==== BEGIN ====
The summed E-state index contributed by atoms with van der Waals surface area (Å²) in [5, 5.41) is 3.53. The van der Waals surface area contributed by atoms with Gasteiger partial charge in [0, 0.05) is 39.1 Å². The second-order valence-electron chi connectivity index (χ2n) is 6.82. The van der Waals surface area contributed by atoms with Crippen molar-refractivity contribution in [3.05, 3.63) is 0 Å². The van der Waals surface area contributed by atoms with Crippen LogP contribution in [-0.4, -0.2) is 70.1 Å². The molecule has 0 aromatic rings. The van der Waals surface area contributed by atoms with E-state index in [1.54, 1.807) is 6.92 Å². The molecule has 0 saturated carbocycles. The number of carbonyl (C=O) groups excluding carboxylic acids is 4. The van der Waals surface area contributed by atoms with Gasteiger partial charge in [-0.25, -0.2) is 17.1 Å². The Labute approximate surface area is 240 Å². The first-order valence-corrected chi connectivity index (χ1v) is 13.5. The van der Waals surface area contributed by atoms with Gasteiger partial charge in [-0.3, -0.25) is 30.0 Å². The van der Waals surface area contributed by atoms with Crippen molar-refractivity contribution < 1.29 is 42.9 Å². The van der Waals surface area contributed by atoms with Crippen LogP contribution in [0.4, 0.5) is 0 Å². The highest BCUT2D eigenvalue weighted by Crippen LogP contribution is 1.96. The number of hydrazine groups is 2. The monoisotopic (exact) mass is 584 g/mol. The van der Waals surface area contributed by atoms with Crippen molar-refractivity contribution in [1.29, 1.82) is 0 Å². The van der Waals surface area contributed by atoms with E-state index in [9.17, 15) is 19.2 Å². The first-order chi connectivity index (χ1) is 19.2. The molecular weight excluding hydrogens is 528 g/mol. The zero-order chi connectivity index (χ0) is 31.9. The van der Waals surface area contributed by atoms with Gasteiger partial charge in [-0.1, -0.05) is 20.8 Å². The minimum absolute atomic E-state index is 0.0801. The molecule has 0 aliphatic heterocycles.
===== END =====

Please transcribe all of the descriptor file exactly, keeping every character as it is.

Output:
The summed E-state index contributed by atoms with van der Waals surface area (Å²) in [5, 5.41) is 3.53. The van der Waals surface area contributed by atoms with Gasteiger partial charge in [0, 0.05) is 39.1 Å². The second-order valence-electron chi connectivity index (χ2n) is 6.82. The van der Waals surface area contributed by atoms with Crippen molar-refractivity contribution in [3.05, 3.63) is 0 Å². The van der Waals surface area contributed by atoms with Crippen LogP contribution in [-0.4, -0.2) is 70.1 Å². The molecule has 0 aromatic rings. The van der Waals surface area contributed by atoms with E-state index in [1.54, 1.807) is 6.92 Å². The molecule has 0 saturated carbocycles. The number of carbonyl (C=O) groups excluding carboxylic acids is 4. The van der Waals surface area contributed by atoms with Gasteiger partial charge in [-0.25, -0.2) is 17.1 Å². The Labute approximate surface area is 240 Å². The first-order valence-corrected chi connectivity index (χ1v) is 13.5. The van der Waals surface area contributed by atoms with Gasteiger partial charge in [-0.3, -0.25) is 30.0 Å². The van der Waals surface area contributed by atoms with Crippen molar-refractivity contribution < 1.29 is 42.9 Å². The van der Waals surface area contributed by atoms with Crippen LogP contribution in [0.4, 0.5) is 0 Å². The highest BCUT2D eigenvalue weighted by Crippen LogP contribution is 1.96. The number of hydrazine groups is 2. The monoisotopic (exact) mass is 584 g/mol. The van der Waals surface area contributed by atoms with Crippen molar-refractivity contribution in [1.29, 1.82) is 0 Å². The van der Waals surface area contributed by atoms with E-state index in [9.17, 15) is 19.2 Å². The first-order chi connectivity index (χ1) is 19.2. The molecular weight excluding hydrogens is 528 g/mol. The zero-order chi connectivity index (χ0) is 31.9. The van der Waals surface area contributed by atoms with Gasteiger partial charge in [-0.1, -0.05) is 20.8 Å². The minimum absolute atomic E-state index is 0.0801. The molecule has 0 aliphatic heterocycles.